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Weekly’s editor murdered in Kathmandu

June 12, 2021 | bfiqjzlr | No Comments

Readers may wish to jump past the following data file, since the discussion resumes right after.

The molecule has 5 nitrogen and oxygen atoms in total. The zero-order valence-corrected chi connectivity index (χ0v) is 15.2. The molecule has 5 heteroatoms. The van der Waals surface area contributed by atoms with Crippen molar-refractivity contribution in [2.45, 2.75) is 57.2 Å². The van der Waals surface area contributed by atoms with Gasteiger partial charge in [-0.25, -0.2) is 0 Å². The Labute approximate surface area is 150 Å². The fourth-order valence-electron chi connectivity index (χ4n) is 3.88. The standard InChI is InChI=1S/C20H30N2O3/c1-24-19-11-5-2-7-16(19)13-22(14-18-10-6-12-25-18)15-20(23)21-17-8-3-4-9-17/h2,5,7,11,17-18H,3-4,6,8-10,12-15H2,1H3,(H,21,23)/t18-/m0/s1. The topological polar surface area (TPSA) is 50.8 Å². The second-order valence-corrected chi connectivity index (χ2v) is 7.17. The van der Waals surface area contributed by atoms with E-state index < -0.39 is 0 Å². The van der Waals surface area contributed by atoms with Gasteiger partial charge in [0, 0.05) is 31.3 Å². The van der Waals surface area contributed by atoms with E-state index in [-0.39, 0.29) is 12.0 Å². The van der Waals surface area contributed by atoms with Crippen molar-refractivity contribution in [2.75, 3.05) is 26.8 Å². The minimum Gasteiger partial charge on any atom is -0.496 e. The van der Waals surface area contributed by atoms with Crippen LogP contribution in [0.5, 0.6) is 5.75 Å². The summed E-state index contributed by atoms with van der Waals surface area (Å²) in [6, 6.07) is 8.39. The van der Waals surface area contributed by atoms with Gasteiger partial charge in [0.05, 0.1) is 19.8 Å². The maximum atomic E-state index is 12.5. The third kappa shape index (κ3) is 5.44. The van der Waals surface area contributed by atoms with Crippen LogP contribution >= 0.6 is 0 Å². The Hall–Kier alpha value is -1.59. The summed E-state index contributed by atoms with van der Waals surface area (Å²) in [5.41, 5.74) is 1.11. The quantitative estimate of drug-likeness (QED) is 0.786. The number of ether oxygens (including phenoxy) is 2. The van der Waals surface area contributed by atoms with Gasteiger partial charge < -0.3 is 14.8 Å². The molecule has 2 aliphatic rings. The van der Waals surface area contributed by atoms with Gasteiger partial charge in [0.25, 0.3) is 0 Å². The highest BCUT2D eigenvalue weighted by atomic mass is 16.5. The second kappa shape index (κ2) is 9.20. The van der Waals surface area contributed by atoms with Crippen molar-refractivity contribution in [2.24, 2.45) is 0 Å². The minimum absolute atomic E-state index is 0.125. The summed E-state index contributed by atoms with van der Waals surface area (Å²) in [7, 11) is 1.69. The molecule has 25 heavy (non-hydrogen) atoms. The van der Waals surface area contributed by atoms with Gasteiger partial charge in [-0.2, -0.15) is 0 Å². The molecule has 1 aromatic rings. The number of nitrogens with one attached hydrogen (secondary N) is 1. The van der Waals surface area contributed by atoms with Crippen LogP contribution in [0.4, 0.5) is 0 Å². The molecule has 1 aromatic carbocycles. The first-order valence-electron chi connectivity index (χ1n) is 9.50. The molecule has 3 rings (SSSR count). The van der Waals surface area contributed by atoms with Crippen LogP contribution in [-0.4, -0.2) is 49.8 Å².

first_img July 30, 2003 – Updated on January 20, 2016 Weekly’s editor murdered in Kathmandu News NepalAsia – Pacific NepalAsia – Pacific June 8, 2020 Find out more Follow the news on Nepal May 29, 2019 Find out more Help by sharing this information Reporters Without Borders (Reporters sans frontières) today urged the government to pursue efforts to identify those responsible for the 27 July abduction and murder of Amar Lama, the managing editor of the news weekly Tajakhabar (Fresh News), and to establish their motives. Lama was also a businessman and singer, and a member of the opposition Nepali Congress party.In a letter to Prime Minister Surya Bahadur Thapa, who is also interior minister, the organisation said it welcomed the creation of a commission of enquiry and the arrest of three suspects, but it urged him to “make real resources available to the investigators in order to determine whether Amar Lama’s murder was linked to his work as a journalist.”Lama was kidnapped by three individuals when he went to his newspaper’s office to hand in an article. They introduced themselves as police offices who wanted to talk to him. Lama tried to escape and a chase ensued in the streets of the Kalikasthan district of the capital. When the three assailants caught Lama, they beat him and took him away in a tax. His body was found with a bullet in the head an hour later in Kirtipur, 10 km south of Kathmandu. Two women who witnessed the scene said one of the killers made a call on his mobile to say “the job is done.”Dataram Adhikari, the taxi driver who drove the three men before and after Lama’s abduction, surrendered himself to the police the next day. He said he had no links with the killers. A few hours later, police arrested three suspects including Binita Shrestha, a former business associate of Lama. Lama’s wife told police that Lama had received threats from Shrestha.The same day, the government put judge Madav Lal Shrestha in charge of the investigation. He is supposed to submit a report in two weeks.Lama is known in Nepal for being the driver of two historic leaders of the far-left CPN-UML party when they were killed in an accident in 1993. The CPN-UML blamed Lama for their deaths and he served a five-year prison sentence. He had been a member of the Nepali Congress ever since his release and recently took over the running of Tajakhabar. News to go furthercenter_img News May 17, 2019 Find out more Receive email alerts Organisation Nepalese journalists threatened, attacked and censored over Covid-19 coverage Under Chinese pressure, Nepal sanctions three journalists over Dalai Lama story Nepal: RSF’s recommendations to amend controversial Media Council Bill News RSF_en last_img read more